TV Answer Man, I went yesterday to sign up for Locast in case we lose our local ABC station on Dish and you couldn’t sign up. Do you know what the problem is? — Katie, Arlington, Virginia. 

Katie, Locast was one of several ways you could continue watching a local channel (ABC, CBS, NBC, Fox) even if your satellite, streaming or cable service doesn’t carry it due to a carriage dispute or another reason. But the free streaming service, which was available in roughly three dozen markets, yesterday suspended operations immediately. Yes, Locast is now no cast.

What happened?

Locast this week lost a court ruling in a legal dispute with the broadcasters who content that the streamer violated their copyrights by transmitting their local channel signals without their permission. Normally, a pay TV service must pay the networks, or their affiliates, varying fees to offer them to a paying audience. But Locast claimed it was permitted to offer the signals for free because it was a non-profit and did not require its customers to pay a subscription fee.

However, Locast did interrupt programming to ask for $5 monthly “donations,” and the court agreed with the broadcasters that this skirted the law’s spirit. While the court didn’t shut Locast down, or rule specifically on the copyright claim, the ruling has made it difficult for Locast to operate without those $5 donations. Rather than continue to stream while seeking new funding, Locast issued a statement saying it was suspending service.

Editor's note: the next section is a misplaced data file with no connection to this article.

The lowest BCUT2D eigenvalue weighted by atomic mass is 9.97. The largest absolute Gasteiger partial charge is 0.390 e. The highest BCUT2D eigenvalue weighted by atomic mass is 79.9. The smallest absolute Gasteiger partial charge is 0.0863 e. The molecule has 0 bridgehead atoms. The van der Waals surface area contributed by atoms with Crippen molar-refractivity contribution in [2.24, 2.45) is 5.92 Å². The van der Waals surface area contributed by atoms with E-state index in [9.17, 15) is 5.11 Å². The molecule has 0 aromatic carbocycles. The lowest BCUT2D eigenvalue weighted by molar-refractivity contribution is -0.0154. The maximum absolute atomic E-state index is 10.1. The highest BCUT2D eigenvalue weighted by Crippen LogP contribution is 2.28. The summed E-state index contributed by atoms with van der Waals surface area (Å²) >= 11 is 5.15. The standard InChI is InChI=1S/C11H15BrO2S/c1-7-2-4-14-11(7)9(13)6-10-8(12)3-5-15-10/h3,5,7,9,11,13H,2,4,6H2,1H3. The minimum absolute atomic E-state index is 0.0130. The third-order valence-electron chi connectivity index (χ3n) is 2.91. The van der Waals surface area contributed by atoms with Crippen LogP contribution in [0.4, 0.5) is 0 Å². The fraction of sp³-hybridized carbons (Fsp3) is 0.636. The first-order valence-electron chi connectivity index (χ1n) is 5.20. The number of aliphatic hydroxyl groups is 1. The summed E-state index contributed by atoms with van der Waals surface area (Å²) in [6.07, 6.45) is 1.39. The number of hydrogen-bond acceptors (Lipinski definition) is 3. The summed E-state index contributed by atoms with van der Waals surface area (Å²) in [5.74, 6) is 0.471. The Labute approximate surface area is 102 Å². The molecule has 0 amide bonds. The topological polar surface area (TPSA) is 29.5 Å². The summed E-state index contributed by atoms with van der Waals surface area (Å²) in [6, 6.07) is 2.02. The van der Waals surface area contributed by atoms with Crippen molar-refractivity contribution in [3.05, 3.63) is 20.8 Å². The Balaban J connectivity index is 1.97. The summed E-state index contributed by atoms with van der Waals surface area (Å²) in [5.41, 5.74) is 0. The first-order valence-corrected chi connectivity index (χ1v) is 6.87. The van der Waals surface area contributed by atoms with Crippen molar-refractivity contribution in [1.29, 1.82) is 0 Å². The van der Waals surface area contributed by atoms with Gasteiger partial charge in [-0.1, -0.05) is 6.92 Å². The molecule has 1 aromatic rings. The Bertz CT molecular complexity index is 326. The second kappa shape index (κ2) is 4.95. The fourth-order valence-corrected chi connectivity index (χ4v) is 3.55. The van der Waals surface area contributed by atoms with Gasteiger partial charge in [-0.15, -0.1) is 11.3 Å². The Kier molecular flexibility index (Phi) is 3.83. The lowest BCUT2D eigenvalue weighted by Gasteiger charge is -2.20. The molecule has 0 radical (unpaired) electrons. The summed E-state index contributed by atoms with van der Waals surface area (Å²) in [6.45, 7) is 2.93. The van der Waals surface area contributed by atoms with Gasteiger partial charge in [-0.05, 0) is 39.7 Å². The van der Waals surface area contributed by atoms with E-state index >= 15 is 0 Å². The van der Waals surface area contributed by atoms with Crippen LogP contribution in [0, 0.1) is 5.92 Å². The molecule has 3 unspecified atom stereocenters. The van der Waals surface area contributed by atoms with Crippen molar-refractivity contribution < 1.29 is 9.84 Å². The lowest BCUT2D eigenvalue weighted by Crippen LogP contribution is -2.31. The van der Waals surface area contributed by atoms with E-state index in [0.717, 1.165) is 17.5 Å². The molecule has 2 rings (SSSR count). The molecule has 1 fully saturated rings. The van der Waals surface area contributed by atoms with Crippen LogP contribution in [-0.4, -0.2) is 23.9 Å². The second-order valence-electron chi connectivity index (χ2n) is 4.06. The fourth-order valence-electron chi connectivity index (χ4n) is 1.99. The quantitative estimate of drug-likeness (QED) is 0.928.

“As a non-profit, Locast was designed from the very beginning to operate in accordance with the strict letter of the law, but in response to the court’s recent rulings, with which we respectfully disagree, we are hereby suspending operations, effective immediately,” the company says at its web site.

Will Locast come back? It’s possible, but note that the broadcasters won a similar battle in 2014 against Aereo which was also delivering their signals without their permission. In that case, the court shut down Aereo, saying it was violating the copyright law. Even if Locast found new funding, the service would likely ultimately reach a similar fate.

So as of now, you will need an antenna or pursue another option to watch your local channel if you lose it in the Dish-Sinclair fee fight. By the way, Sports Business Journal has reported that Dish and Sinclair have signed a short-term carriage extension that pushes the deadline to September 15.

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Katie, hope that makes sense. Happy viewing, and stay safe!

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— Phillip Swann